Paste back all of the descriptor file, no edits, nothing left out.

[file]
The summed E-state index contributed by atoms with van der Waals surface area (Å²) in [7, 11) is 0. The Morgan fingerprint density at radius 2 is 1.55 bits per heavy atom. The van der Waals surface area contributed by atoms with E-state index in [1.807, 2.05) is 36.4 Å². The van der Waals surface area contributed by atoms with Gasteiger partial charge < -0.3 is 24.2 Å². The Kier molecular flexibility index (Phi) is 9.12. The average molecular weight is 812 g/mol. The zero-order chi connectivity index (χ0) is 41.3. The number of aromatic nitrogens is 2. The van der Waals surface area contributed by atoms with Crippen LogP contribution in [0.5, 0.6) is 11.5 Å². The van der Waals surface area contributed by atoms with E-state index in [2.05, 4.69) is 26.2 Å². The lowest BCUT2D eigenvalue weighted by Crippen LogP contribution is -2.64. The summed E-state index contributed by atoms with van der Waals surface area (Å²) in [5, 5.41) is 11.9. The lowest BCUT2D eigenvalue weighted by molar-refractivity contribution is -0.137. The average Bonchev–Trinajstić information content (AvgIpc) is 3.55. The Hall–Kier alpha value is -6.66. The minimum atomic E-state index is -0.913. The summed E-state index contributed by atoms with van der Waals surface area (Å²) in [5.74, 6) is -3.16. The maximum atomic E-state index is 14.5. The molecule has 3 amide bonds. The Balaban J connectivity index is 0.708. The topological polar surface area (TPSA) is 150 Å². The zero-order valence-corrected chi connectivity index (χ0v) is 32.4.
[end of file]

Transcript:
The summed E-state index contributed by atoms with van der Waals surface area (Å²) in [7, 11) is 0. The Morgan fingerprint density at radius 2 is 1.55 bits per heavy atom. The van der Waals surface area contributed by atoms with E-state index in [1.807, 2.05) is 36.4 Å². The van der Waals surface area contributed by atoms with Gasteiger partial charge < -0.3 is 24.2 Å². The Kier molecular flexibility index (Phi) is 9.12. The average molecular weight is 812 g/mol. The zero-order chi connectivity index (χ0) is 41.3. The number of aromatic nitrogens is 2. The van der Waals surface area contributed by atoms with Crippen LogP contribution in [0.5, 0.6) is 11.5 Å². The van der Waals surface area contributed by atoms with E-state index in [2.05, 4.69) is 26.2 Å². The lowest BCUT2D eigenvalue weighted by Crippen LogP contribution is -2.64. The summed E-state index contributed by atoms with van der Waals surface area (Å²) in [5, 5.41) is 11.9. The lowest BCUT2D eigenvalue weighted by molar-refractivity contribution is -0.137. The average Bonchev–Trinajstić information content (AvgIpc) is 3.55. The Hall–Kier alpha value is -6.66. The minimum atomic E-state index is -0.913. The summed E-state index contributed by atoms with van der Waals surface area (Å²) in [5.74, 6) is -3.16. The maximum atomic E-state index is 14.5. The molecule has 3 amide bonds. The Balaban J connectivity index is 0.708. The topological polar surface area (TPSA) is 150 Å². The zero-order valence-corrected chi connectivity index (χ0v) is 32.4.